Before receiving plaintiff's stop notice, the Department had paid to Ashby a number of progress payments. As of the date plaintiff filed its stop notice, Ashby had been fully paid for its partial performance under the contract except that the Department held retention funds in the amount of $21,070.05 which had been deducted from the progress payments due Ashby pursuant in part to Government Code section 14402 and, apparently, in part pursuant to Government Code section 14376. fn. 2 The substance of both sections was apparently embodied in Ashby's contract. [21 Cal. App. 3d 275]

Ashby had defaulted in performance of the contract, and its control over the project was terminated by the Director of Public Works on March 20, 1969. Ashby's surety, United Bonding Insurance Company, elected not to complete the project, and a completion contract was awarded to Massey Sand and Rock Co. pursuant to Government Code section 14396. Massey completed the contract according to the original plans and specifications at a cost of more than $26,000 in excess of the price prescribed by the contract between the Department and Ashby.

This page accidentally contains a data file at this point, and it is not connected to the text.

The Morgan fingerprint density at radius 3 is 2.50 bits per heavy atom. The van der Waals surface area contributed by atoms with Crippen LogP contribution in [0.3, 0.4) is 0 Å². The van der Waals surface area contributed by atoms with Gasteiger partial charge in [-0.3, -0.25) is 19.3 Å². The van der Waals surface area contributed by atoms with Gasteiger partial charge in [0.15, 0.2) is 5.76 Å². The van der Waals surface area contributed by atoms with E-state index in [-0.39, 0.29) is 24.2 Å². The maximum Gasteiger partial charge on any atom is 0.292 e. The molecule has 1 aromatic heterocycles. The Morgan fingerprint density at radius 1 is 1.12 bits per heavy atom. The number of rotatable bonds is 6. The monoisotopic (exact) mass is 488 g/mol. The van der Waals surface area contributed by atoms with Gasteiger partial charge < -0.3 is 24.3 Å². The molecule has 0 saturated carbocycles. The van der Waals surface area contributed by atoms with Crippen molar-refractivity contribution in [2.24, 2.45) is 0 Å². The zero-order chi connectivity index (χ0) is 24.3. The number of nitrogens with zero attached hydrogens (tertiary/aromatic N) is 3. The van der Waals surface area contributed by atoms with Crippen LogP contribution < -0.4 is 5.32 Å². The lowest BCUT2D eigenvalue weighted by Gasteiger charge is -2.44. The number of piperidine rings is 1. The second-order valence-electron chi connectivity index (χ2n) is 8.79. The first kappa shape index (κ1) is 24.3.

Upon receiving plaintiff's stop notice, defendant Department did not withhold any of the retention funds for the purpose of paying plaintiff's claim. Instead, the retention funds were utilized for completion of the project and, thus, paid to Massey.

Both Ashby and United Bonding Insurance Company were named as defendants in the action. Ashby defaulted, and the bonding company stipulated to judgment against it. Accordingly, the judgment awards plaintiff recovery against those defendants. fn. 3 As to defendant Department, the trial court found that the $21,070.05 in retention funds has been "earned" by Ashby; concluded that the retention funds were properly subject to plaintiff's stop notice; and, accordingly, rendered judgment against the Department in the amount of $7,012.46, "said sum to be paid out of the $21,070.05 earned retention held by the defendant DEPARTMENT ...." fn. 4 [21 Cal. App. 3d 276]